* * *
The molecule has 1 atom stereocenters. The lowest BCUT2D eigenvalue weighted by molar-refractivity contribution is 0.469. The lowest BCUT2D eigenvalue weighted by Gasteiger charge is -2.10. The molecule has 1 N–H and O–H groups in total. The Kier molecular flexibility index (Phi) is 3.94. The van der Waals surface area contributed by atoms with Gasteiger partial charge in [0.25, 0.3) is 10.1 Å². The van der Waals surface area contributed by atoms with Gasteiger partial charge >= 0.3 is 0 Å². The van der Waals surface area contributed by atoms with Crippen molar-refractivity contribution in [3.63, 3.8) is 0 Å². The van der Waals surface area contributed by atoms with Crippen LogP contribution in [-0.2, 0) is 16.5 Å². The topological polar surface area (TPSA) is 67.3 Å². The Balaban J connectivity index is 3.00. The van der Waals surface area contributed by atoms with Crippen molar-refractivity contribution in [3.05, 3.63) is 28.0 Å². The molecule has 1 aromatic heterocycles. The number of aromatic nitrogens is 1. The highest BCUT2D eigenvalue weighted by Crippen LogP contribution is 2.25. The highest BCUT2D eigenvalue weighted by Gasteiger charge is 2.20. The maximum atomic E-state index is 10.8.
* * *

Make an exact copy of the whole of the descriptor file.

The molecule has 1 atom stereocenters. The lowest BCUT2D eigenvalue weighted by molar-refractivity contribution is 0.469. The lowest BCUT2D eigenvalue weighted by Gasteiger charge is -2.10. The molecule has 1 N–H and O–H groups in total. The Kier molecular flexibility index (Phi) is 3.94. The van der Waals surface area contributed by atoms with Gasteiger partial charge in [0.25, 0.3) is 10.1 Å². The van der Waals surface area contributed by atoms with Gasteiger partial charge >= 0.3 is 0 Å². The van der Waals surface area contributed by atoms with Crippen molar-refractivity contribution in [3.63, 3.8) is 0 Å². The van der Waals surface area contributed by atoms with Crippen LogP contribution in [-0.2, 0) is 16.5 Å². The topological polar surface area (TPSA) is 67.3 Å². The Balaban J connectivity index is 3.00. The van der Waals surface area contributed by atoms with Crippen molar-refractivity contribution in [3.05, 3.63) is 28.0 Å². The molecule has 1 aromatic heterocycles. The number of aromatic nitrogens is 1. The highest BCUT2D eigenvalue weighted by Crippen LogP contribution is 2.25. The highest BCUT2D eigenvalue weighted by Gasteiger charge is 2.20. The maximum atomic E-state index is 10.8.